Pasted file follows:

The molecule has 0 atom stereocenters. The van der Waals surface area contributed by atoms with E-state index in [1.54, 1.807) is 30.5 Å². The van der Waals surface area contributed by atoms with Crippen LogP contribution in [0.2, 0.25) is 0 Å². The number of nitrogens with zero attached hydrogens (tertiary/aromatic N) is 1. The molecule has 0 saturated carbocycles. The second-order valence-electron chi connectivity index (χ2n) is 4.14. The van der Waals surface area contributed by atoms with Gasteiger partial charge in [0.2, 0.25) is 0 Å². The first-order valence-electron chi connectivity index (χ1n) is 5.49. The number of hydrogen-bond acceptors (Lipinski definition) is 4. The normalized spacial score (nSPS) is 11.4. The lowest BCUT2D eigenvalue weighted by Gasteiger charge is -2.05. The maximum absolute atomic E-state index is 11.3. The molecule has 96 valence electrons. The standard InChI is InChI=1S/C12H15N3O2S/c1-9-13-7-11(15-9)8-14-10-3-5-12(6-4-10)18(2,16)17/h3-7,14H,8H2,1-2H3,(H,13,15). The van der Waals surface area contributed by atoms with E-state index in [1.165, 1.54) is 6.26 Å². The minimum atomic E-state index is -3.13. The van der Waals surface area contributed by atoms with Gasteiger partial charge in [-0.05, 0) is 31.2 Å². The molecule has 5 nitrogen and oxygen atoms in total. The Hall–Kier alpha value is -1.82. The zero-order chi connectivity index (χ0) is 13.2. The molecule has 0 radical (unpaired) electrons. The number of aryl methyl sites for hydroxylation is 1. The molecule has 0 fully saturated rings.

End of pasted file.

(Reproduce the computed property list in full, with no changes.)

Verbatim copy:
The molecule has 0 atom stereocenters. The van der Waals surface area contributed by atoms with E-state index in [1.54, 1.807) is 30.5 Å². The van der Waals surface area contributed by atoms with Crippen LogP contribution in [0.2, 0.25) is 0 Å². The number of nitrogens with zero attached hydrogens (tertiary/aromatic N) is 1. The molecule has 0 saturated carbocycles. The second-order valence-electron chi connectivity index (χ2n) is 4.14. The van der Waals surface area contributed by atoms with Gasteiger partial charge in [0.2, 0.25) is 0 Å². The first-order valence-electron chi connectivity index (χ1n) is 5.49. The number of hydrogen-bond acceptors (Lipinski definition) is 4. The normalized spacial score (nSPS) is 11.4. The lowest BCUT2D eigenvalue weighted by Gasteiger charge is -2.05. The maximum absolute atomic E-state index is 11.3. The molecule has 96 valence electrons. The standard InChI is InChI=1S/C12H15N3O2S/c1-9-13-7-11(15-9)8-14-10-3-5-12(6-4-10)18(2,16)17/h3-7,14H,8H2,1-2H3,(H,13,15). The van der Waals surface area contributed by atoms with E-state index in [1.165, 1.54) is 6.26 Å². The minimum atomic E-state index is -3.13. The van der Waals surface area contributed by atoms with Gasteiger partial charge in [-0.05, 0) is 31.2 Å². The molecule has 5 nitrogen and oxygen atoms in total. The Hall–Kier alpha value is -1.82. The zero-order chi connectivity index (χ0) is 13.2. The molecule has 0 radical (unpaired) electrons. The number of aryl methyl sites for hydroxylation is 1. The molecule has 0 fully saturated rings.